1. What is a turbine EHC system and why is it important?
A turbine EHC system (Electro-Hydraulic Control System) consists of the high pressure hydraulic system and trip system that are used to position the steam valves on a steam turbine. These systems include all of the control devices and instrumentation that interfaces to the turbine control system (TCS). Most built after the year 1969 were supplied by the original equipment manufacturer (OEM) with an EHC system, turbines built prior to this were typically supplied with a mechanical hydraulic control system (MHC).
Components that are common to EHC systems include servo valves, position feedback devices for valves (LVDTs, or Linear Variable Differential Transformers, are common), valve actuators, hydraulic power units (also known as EH Skids), trip solenoids/trip manifolds, accumulators and filters. A turbine EHC system is important because this is the system that actually operates and positions the steam valves to control turbine speed and generator output (load). This system is also responsible for the reliable and rapid closing of all steam valves in emergency situations such as turbine overspeed, power-load imbalance and many others.
2. What are some key steps to insure reliable operation of a steam turbine EHC system?
- Developing and implementing a preventative maintenance program is an important first step. This includes developing a schedule for preventative maintenance activities on all components in the EHC system that are integrated into maintenance outages or major outages for the turbine.
- Maintaining hydraulic fluid health is a second important step which may also be considered part of a successful preventative maintenance program.
- Identifying critical spare parts for the EHC system and insuring that these parts are stocked and available on-site is another item that is often overlooked. Responding to failures that lead to a forced outage is all too common, and having the correct spare parts available is crucial to response time. These spare parts include obvious items, such as pumps and servo valves, but should also include simple items including replacement hoses, o-rings and special gaskets which may also be challenging to source during a forced outage.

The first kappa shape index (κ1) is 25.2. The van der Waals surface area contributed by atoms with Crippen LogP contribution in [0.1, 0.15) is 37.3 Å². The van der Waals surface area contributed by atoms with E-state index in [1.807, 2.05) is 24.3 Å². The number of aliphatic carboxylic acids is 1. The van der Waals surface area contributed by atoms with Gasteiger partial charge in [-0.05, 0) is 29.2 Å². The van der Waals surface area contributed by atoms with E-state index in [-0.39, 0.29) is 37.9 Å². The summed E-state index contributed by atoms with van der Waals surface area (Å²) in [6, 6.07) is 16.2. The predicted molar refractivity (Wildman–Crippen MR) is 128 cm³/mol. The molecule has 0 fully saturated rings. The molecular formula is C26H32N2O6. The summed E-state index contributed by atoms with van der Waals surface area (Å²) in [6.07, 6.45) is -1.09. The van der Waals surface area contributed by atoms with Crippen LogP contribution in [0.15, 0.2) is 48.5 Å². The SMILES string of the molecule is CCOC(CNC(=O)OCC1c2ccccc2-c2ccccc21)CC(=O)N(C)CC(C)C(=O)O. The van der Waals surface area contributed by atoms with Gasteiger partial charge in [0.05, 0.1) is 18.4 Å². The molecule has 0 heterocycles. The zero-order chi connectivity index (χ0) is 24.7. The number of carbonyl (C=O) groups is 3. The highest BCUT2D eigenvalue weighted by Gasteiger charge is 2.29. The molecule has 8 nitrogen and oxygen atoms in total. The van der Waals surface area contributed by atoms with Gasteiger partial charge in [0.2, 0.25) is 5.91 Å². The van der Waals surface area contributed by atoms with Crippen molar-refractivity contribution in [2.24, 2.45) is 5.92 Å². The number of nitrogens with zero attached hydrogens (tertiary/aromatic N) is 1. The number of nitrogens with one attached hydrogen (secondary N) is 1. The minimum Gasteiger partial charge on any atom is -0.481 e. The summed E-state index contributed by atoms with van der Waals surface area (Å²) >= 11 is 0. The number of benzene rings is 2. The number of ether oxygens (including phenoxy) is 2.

3. What is the most critical item regarding EHC system preventative maintenance?
EHC systems on steam turbines typically use specialized synthetic hydraulic fluids. These fluids are more fire resistant than standard petroleum-based fluids and also have additives to allow high temperature operation. This is because the hydraulic lines and components are typically routed close to the turbine casing and steam chest where surface temperatures can approach 1000 degrees Fahrenheit. Fluid leaks in these area pose severe fire risks which is why fire resistant fluids are employed. The synthetic fluids require special care, not only because of their special properties, but also because of the high operating pressures and precision components in the EHC systems.
The components used in the EHC system have very small internal clearances and particulate contamination in the fluid will cause problems with the operation and response of these devices. Many of the synthetic fluids have the tendency to absorb water from the atmosphere and the water content must be controlled. The pH (acidity) of the fluid is also a critical parameter, if the pH is not within specification this can lead to advanced degradation of the fluid and EHC system components. Regular fluid sampling and analysis is the best way to make sure the EHC fluid is within acceptable limits for particulate count, water content and acidity. The limits for particulate count will be dictated by the components used in the system, typically the servo valves, pumps and other valves. The operating ranges for water content and acidity are provided by the fluid manufacturers. Conducting fluid sampling and analysis on a monthly basis will help to insure that the EHC fluid characteristics are within recommended operating ranges.
Steve Sinka is the mechanical engineering & manufacturing manager at the ABB facility in Natrona Heights, PA. This facility focuses on solutions for turbine controls including mechanical retrofit solutions. Steve has 21 years of experience with mechanical retrofit solutions for turbine controls including the engineering, installation, and commissioning of these systems. Steve earned his Bachelors of Science in Mechanical Engineering from Geneva College in 1995 and has been a registered Professional Engineer since 2001.